What little Momo could do like no other was: listen. Some might think that is nothing special – listening – why – anyone can do that. But that is not true. Very few people are capable of really listening. And the way Momo knew how to listen was unique in the world. Momo could listen so that people who thought they were stupid found themselves thinking very clever thoughts. Not really because she had said or asked something that had prompted these thoughts, no, she simply sat there and listened with great attention and care. All the while she would look at you with her large dark eyes and you would suddenly feel thoughts emerging that you never realised were in you.

Momo could listen in a way that people who felt lost or undecided all of a sudden knew exactly what they wanted. She could listen so that shy people suddenly felt free and brave. Or unhappy and depressed ones would feel confident and happy. And if someone thought their life was useless and meaningless, he himself only one in a million, one who doesn’t count and who can be replaced as easily as a broken pot – if he went and told Momo, small Momo, while he was talking he would realise in the most wondrous way that he was totally wrong, that he himself, exactly as he was, was unlike any other human being and therefore special to the world in his own special way. Such was Momo’s ability to listen!

(‘Momo’ by Michael Ende, 1973, p.21)
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The story of Momo has accompanied me since childhood. It is the tale of a little girl who is an orphan and lives in an old open air theatre in Greece. When she sees her friends loose meaning and quality of life due to an ever faster pace and search for material gain and status, she is the one who takes on the ‘time thieves’. It is a wonderful narration about the woes of (post)modern values and lifestyles, about imagination, storytelling and about the loss (and gain) of humanity and friendship. In the story, Momo, when pursued by the time thieves (for she poses a real threat to them with her timeless, playful ways of living) encounters Master Hora, the guardian of time and his tortoise, Kassiopeia. When Momo becomes fearful and wants to run faster to escape her enemies, the tortoise reminds her that ‘those who go slow arrive in time’. In my practice, at the root, I still take many of my cues about the art of listening from the wisdom of this childhood story.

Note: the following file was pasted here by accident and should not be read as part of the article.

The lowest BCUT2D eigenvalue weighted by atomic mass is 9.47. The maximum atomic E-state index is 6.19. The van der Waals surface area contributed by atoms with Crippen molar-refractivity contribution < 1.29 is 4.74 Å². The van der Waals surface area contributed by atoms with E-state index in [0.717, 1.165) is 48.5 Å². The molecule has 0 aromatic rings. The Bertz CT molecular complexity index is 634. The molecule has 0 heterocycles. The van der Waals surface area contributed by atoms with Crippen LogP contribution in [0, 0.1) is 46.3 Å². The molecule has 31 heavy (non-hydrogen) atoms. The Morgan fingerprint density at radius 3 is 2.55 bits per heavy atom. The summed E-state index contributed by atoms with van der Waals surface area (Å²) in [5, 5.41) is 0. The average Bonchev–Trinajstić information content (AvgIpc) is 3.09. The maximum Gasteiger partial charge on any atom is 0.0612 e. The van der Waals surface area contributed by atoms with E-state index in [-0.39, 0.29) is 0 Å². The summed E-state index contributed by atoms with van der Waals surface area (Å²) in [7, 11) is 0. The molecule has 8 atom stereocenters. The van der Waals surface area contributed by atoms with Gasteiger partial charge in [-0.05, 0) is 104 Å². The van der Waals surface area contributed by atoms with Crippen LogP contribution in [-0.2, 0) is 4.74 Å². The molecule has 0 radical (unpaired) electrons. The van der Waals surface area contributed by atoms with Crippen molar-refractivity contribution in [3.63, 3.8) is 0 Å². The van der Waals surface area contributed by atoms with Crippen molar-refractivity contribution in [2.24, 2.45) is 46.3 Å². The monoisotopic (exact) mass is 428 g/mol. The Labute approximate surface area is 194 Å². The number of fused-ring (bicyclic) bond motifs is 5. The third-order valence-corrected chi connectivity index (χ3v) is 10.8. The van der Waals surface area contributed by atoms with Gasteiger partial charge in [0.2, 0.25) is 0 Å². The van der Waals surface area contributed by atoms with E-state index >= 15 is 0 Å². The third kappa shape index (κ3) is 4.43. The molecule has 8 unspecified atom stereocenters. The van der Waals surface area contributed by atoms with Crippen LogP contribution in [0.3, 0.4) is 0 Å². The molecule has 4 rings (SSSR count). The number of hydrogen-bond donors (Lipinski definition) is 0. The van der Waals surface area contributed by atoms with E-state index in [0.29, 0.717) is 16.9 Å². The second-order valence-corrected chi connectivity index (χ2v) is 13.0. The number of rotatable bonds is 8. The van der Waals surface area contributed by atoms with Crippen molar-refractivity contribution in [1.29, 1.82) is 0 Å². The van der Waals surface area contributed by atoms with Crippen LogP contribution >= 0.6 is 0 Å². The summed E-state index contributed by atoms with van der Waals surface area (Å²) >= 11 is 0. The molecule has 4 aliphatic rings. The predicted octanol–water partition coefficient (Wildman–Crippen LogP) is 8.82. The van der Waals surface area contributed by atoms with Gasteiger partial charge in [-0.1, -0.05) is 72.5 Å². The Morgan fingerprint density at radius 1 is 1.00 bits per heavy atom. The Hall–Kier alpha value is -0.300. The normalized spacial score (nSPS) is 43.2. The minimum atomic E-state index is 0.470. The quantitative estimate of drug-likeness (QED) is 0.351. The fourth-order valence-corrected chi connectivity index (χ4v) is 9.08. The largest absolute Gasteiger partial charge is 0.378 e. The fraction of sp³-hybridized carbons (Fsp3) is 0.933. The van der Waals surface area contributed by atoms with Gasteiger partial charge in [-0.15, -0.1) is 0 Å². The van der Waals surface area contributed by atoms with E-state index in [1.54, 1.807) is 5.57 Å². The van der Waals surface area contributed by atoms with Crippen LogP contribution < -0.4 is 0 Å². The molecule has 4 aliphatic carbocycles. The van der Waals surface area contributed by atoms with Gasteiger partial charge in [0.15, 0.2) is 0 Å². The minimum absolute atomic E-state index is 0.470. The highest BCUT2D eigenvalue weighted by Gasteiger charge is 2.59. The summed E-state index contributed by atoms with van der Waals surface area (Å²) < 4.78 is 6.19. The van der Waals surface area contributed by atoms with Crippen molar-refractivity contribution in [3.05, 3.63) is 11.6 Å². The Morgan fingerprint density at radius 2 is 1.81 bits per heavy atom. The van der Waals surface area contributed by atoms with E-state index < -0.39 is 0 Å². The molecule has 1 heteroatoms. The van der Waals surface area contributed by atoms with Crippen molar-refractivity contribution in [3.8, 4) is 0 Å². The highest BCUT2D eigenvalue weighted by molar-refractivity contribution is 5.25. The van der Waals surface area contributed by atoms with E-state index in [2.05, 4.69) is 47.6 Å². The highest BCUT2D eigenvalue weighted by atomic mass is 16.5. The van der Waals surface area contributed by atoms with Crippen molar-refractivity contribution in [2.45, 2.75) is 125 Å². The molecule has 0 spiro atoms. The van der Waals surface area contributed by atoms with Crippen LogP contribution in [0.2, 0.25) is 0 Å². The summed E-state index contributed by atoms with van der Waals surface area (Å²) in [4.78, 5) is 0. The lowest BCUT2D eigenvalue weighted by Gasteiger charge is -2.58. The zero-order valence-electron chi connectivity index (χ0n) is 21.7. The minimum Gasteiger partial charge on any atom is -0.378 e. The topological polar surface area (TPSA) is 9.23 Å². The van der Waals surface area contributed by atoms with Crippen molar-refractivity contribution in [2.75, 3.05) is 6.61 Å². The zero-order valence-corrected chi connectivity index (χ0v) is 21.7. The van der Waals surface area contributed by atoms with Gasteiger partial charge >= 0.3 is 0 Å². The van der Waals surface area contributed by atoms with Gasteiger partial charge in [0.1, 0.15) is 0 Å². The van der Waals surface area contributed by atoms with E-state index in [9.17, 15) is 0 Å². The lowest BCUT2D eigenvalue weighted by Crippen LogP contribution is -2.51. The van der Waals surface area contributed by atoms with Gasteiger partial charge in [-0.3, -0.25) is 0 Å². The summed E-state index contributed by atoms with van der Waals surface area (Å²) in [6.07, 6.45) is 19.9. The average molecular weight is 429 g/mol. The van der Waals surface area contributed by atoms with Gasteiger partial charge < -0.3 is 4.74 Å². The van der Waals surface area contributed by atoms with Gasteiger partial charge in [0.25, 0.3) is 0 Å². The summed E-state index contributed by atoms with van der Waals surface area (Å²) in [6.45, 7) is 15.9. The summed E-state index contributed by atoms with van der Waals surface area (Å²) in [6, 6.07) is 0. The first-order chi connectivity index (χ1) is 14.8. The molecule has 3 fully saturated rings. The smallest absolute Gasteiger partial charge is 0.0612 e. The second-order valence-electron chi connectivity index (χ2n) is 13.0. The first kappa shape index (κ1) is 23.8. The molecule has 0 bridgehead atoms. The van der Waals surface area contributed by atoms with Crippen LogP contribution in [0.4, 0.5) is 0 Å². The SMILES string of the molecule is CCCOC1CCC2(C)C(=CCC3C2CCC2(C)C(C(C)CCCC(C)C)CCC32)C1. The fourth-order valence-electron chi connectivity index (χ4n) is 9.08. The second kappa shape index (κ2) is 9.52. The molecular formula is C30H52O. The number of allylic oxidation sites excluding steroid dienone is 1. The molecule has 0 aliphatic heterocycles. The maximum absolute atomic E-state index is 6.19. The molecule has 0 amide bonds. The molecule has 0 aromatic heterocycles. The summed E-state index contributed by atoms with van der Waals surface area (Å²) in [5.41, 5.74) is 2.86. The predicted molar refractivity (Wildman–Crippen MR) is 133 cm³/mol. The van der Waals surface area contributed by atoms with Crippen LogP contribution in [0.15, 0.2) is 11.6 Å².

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Momo listened to all, to dogs and cats, to crickets and toads, yes even to the rain and the wind in the trees. And all spoke to her in its own way. Some evenings when all her friends had returned home, she sat alone for a long time in the big stone round of the old theatre above which the star-sparkling sky concaved, and she simply listened to the great silence.

Then it appeared to her as if she sat in the midst of a giant ear drum that listened out into the world of the stars. And it appeared to her as if she heard a quiet and enormous music that found its way strangely into her heart. On such nights she had particularly wonderful dreams.
And if you still think listening is nothing special, then go try if you can do it like that.

(‘Momo’ by Michael Ende, 1973, p.22)